Even if it could be shown that under the collective agreement the Corporation had a right to order Mr. Buckley to work, a number of mitigating factors would suggest that discharge would not be an appropriate response. Apart from the grievor’s own exemplary service of some thirty years, mitigating factors which a board of arbitration would examine would include the Corporation’s own actions in allowing the situation to develop as it did at Oshawa on the evening of June 12, 1997. Moreover, the undenied fact that both the grievor and other conductors have, in similar circumstances, negotiated "over and above" payments would be a further factor to be considered in mitigation of the grievor’s conduct. However, for the reasons related above, with the fullest reservations as to the poor judgement shown by the grievor and his supervisor, I am compelled to find that there was in fact no insubordination, and no cause for any discipline in the circumstances. While Mr. Buckley’s actions might be characterized by some as disgraceful, they did not constitute insubordination or the violation of his contractual obligation to his employer.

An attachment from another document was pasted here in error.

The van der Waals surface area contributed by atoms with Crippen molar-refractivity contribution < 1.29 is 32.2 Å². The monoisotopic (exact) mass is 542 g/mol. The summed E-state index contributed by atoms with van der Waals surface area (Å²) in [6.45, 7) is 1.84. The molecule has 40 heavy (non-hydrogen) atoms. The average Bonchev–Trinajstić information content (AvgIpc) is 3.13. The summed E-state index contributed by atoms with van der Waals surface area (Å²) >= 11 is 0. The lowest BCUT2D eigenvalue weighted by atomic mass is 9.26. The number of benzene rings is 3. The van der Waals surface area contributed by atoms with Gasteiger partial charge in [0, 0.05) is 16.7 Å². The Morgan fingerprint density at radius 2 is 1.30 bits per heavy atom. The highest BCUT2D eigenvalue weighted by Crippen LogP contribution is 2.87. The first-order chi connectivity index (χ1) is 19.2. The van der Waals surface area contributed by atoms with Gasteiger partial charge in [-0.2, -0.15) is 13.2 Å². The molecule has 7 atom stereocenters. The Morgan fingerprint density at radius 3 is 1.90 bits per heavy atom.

For the foregoing reasons the grievance is allowed. The Arbitrator directs that the grievor be reinstated into his employment forthwith, without loss of seniority and with compensation for all wages and benefits lost. It is to be hoped that, in light of this unfortunate incident, the parties will work together to deal with the practical realities of observing mandatory rest regulations in ways most conducive to both safety and productivity.

December 15, 1997 (signed) MICHEL G. PICHER